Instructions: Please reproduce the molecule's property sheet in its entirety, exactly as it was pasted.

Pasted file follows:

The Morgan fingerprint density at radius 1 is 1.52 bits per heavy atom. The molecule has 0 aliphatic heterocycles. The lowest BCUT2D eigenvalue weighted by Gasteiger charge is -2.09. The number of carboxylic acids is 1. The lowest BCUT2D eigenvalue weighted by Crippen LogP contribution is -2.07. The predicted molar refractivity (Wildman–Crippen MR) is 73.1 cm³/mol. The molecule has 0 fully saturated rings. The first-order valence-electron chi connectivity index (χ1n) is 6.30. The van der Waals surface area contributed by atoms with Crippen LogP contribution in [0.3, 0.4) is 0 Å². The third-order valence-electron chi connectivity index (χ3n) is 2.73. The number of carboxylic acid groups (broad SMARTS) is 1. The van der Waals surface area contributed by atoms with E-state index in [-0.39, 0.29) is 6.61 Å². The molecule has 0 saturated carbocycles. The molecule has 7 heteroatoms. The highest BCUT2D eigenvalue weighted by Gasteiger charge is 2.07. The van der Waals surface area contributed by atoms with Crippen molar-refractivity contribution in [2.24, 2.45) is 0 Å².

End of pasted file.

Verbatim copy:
The Morgan fingerprint density at radius 1 is 1.52 bits per heavy atom. The molecule has 0 aliphatic heterocycles. The lowest BCUT2D eigenvalue weighted by Gasteiger charge is -2.09. The number of carboxylic acids is 1. The lowest BCUT2D eigenvalue weighted by Crippen LogP contribution is -2.07. The predicted molar refractivity (Wildman–Crippen MR) is 73.1 cm³/mol. The molecule has 0 fully saturated rings. The first-order valence-electron chi connectivity index (χ1n) is 6.30. The van der Waals surface area contributed by atoms with Crippen LogP contribution in [0.3, 0.4) is 0 Å². The third-order valence-electron chi connectivity index (χ3n) is 2.73. The number of carboxylic acid groups (broad SMARTS) is 1. The van der Waals surface area contributed by atoms with E-state index in [-0.39, 0.29) is 6.61 Å². The molecule has 0 saturated carbocycles. The molecule has 7 heteroatoms. The highest BCUT2D eigenvalue weighted by Gasteiger charge is 2.07. The van der Waals surface area contributed by atoms with Crippen molar-refractivity contribution in [2.24, 2.45) is 0 Å².